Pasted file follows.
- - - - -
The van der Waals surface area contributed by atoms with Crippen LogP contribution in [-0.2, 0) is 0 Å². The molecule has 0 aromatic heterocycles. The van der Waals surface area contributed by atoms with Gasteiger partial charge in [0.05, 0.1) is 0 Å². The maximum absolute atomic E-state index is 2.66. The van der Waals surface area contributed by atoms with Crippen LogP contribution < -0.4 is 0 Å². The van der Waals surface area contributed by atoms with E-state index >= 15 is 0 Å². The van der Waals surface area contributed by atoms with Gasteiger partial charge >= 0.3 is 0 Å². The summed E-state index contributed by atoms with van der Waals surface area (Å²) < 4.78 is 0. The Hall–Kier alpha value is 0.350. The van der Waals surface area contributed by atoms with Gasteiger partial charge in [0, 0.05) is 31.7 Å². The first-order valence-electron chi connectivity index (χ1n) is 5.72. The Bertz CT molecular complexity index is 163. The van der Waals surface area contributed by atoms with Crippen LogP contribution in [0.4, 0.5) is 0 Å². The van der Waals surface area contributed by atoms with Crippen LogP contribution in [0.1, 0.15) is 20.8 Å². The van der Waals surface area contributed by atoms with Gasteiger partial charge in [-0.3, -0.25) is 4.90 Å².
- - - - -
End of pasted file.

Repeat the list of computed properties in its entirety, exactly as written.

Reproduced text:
The van der Waals surface area contributed by atoms with Crippen LogP contribution in [-0.2, 0) is 0 Å². The molecule has 0 aromatic heterocycles. The van der Waals surface area contributed by atoms with Gasteiger partial charge in [0.05, 0.1) is 0 Å². The maximum absolute atomic E-state index is 2.66. The van der Waals surface area contributed by atoms with Crippen LogP contribution < -0.4 is 0 Å². The van der Waals surface area contributed by atoms with E-state index >= 15 is 0 Å². The van der Waals surface area contributed by atoms with Gasteiger partial charge >= 0.3 is 0 Å². The summed E-state index contributed by atoms with van der Waals surface area (Å²) < 4.78 is 0. The Hall–Kier alpha value is 0.350. The van der Waals surface area contributed by atoms with Gasteiger partial charge in [0, 0.05) is 31.7 Å². The first-order valence-electron chi connectivity index (χ1n) is 5.72. The Bertz CT molecular complexity index is 163. The van der Waals surface area contributed by atoms with Crippen LogP contribution in [0.4, 0.5) is 0 Å². The van der Waals surface area contributed by atoms with Crippen LogP contribution in [0.1, 0.15) is 20.8 Å². The van der Waals surface area contributed by atoms with Gasteiger partial charge in [-0.3, -0.25) is 4.90 Å².